Thursday’s Headlines: The Personal is the Political Edition

Here's Ingrid Lewis-Martin with the boss. File photo: Kevin Duggan
Here's Ingrid Lewis-Martin with the boss. File photo: Kevin Duggan
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Personal opinions are like butts. We all have them, but most people are eager to hide them.

We were reminded of this the other day when we saw an interview that Mayor Adams’s right hand woman, Ingrid Lewis-Martin, gave to City & State.

“Me personally, I hate congestion pricing. I think it sucks,” mayoral Chief Adviser Lewis-Martin said on the publication’s video interview series “Political Personalities with Skye.”

In an earlier cover story for the magazine, Lewis-Martin even claimed credit for killing former Mayor Michael Bloomberg’s congestion pricing proposal in 2008, but she refused to elaborate, saying she was saving that for her memoir. (At the time she supposedly helped kill congestion pricing, Lewis-Martin was a “senior adviser” to then-state Sen. Eric Adams.)

City Hall spokesperson Charles Lutvak told Streetsblog on Wednesday that it “was clear” that Lewis-Martin “was speaking personally, as others in the administration are allowed to do.”

He reiterated that Mayor Adams supports congestion pricing “so we can invest in mass transit and reduce traffic.”

Lutvak added something interesting: “We are working closely with our state partners to get this right — ensuring congestion pricing is rolled out fairly and equitably and that the program is structured in a way that will improve our environment, economy, and quality of life.”

Let’s parse that: If the mayor’s top adviser personally thinks that congestion pricing “sucks,” presumably she thinks it is inequitable and unfair. So clearly her “personal opinion” matters a lot more than City Hall cares to acknowledge.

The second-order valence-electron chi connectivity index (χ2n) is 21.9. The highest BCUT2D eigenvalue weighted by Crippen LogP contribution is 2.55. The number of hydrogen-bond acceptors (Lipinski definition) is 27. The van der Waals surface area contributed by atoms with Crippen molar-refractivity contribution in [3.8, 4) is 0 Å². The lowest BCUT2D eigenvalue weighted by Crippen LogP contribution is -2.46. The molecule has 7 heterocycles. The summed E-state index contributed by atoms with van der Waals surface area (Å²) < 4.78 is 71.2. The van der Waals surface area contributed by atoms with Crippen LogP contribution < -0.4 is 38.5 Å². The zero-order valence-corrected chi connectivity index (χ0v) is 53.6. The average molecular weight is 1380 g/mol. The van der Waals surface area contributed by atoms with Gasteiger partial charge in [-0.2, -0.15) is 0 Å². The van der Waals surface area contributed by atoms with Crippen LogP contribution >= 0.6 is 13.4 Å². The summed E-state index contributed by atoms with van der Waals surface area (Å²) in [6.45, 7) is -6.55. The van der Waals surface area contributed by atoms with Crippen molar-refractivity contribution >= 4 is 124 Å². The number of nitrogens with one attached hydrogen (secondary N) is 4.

We’re obviously familiar with politicians offering hot takes on important issues of the day — and then walking back the resulting controversy by saying, “Oh, it was just my personal opinion.” We saw that a few weeks ago when Council Speaker Adrienne Adams — asked in an interview about outdoor dining in her capacity as speaker — said she didn’t like the idea of dining sheds in the so-called parking lane. When Streetsblog questioned her about this pro-car position, she retorted that she was only expressing her personal opinion — even though said opinion wouldn’t matter to anyone but for the fact that Adams is one of the most powerful officials in the city.

Our point? If a person is in a key decision-making role, his or her personal opinion is more than just personal. It’s business. So we’ll obviously be following this story as it develops.

In other news:

  • The transit workers union has a new president. Meet Richard Davis. (NYDN)
  • So much for properly disciplining rogue cops. (NY Post)
  • The Post and The City followed our scoop on two Queens legislators’ plan for free buses.
  • We covered the mayor and governor’s “New New York” panel report with two stories, while the Post, amNY and the Times went with a broad overview.
  • State Sen. Leroy Comrie wants a better plan for Penn Station from Gov. Hochul. (Crain’s)
  • Gothamist covered the internal trial of cops who drove into protesters during a George Floyd protest on Flatbush Avenue.
  • Crain’s did an explainer on the Brooklyn-Queens Expressway debacle.
  • We’ve been big fans of the effort to turn the W. 103rd Street open street into a mini-Paseo Park — but apparently some people don’t want a little slice of paradise. (I Love the Upper West Side)
  • WNYC is the first media outlet out of the gate to cover our old man editor’s award-winning “criminal mischief” social media campaign, with reporter Stephen Nessen calling the series a “crusade” (he also said our editor has a “trim salt-and-pepper beard,” which was flattering).

That story came out even before Kuntzman’s magnum opus for the day from the 78th Precinct:

  • And finally, people are always asking us, “Hey, Streetsblog, I want to donate several hundred dollars to your site, but all I ever see is some donation widget and I would just rather send you a hefty check.” Well, that’s so nice of you — and it’s no problem! We take cash, digital donations and, of course, checks — just mail your paper products to Streetsblog c/o Open Plans, 377 Broadway, 11th Floor, New York, NY 10013. In fact, today’s honor roll of benefactors begins with special thanks to Cynthia and Irving, who indeed sent us a check yesterday. Thanks, Cyn and Irv! Also, thanks, Patrick! Thanks, Timothy! Thanks, Bill! Thanks, Michael!

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